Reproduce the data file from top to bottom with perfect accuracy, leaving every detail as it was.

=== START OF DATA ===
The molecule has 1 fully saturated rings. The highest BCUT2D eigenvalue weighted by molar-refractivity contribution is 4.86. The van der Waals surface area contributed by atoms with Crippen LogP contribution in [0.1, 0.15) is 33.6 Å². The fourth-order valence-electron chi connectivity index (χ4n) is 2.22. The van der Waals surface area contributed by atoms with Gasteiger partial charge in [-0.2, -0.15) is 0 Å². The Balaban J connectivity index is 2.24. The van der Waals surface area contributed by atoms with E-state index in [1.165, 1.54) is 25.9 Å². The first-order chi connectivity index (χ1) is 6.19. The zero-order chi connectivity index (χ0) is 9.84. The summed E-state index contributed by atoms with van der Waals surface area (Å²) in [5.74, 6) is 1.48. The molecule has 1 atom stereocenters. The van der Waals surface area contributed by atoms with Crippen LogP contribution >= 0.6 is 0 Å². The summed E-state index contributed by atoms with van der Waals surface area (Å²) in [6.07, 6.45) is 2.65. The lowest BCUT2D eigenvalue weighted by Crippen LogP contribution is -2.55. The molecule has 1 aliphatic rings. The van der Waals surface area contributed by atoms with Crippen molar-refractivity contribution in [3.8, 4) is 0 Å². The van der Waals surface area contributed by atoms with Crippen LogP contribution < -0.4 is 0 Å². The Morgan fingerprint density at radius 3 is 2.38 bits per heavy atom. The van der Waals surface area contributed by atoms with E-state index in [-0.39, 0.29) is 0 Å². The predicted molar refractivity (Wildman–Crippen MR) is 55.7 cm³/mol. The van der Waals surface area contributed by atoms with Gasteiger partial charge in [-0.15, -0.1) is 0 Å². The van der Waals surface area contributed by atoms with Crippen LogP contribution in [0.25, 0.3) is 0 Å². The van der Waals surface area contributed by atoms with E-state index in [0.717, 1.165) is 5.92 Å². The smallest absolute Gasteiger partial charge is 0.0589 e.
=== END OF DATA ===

The molecule has 1 fully saturated rings. The highest BCUT2D eigenvalue weighted by molar-refractivity contribution is 4.86. The van der Waals surface area contributed by atoms with Crippen LogP contribution in [0.1, 0.15) is 33.6 Å². The fourth-order valence-electron chi connectivity index (χ4n) is 2.22. The van der Waals surface area contributed by atoms with Gasteiger partial charge in [-0.2, -0.15) is 0 Å². The Balaban J connectivity index is 2.24. The van der Waals surface area contributed by atoms with E-state index in [1.165, 1.54) is 25.9 Å². The first-order chi connectivity index (χ1) is 6.19. The zero-order chi connectivity index (χ0) is 9.84. The summed E-state index contributed by atoms with van der Waals surface area (Å²) in [5.74, 6) is 1.48. The molecule has 1 atom stereocenters. The van der Waals surface area contributed by atoms with Crippen LogP contribution >= 0.6 is 0 Å². The summed E-state index contributed by atoms with van der Waals surface area (Å²) in [6.07, 6.45) is 2.65. The lowest BCUT2D eigenvalue weighted by Crippen LogP contribution is -2.55. The molecule has 1 aliphatic rings. The van der Waals surface area contributed by atoms with Crippen molar-refractivity contribution in [3.8, 4) is 0 Å². The van der Waals surface area contributed by atoms with Crippen LogP contribution < -0.4 is 0 Å². The Morgan fingerprint density at radius 3 is 2.38 bits per heavy atom. The van der Waals surface area contributed by atoms with E-state index in [-0.39, 0.29) is 0 Å². The predicted molar refractivity (Wildman–Crippen MR) is 55.7 cm³/mol. The van der Waals surface area contributed by atoms with Gasteiger partial charge in [-0.15, -0.1) is 0 Å². The van der Waals surface area contributed by atoms with Crippen LogP contribution in [0.25, 0.3) is 0 Å². The van der Waals surface area contributed by atoms with E-state index in [0.717, 1.165) is 5.92 Å². The smallest absolute Gasteiger partial charge is 0.0589 e.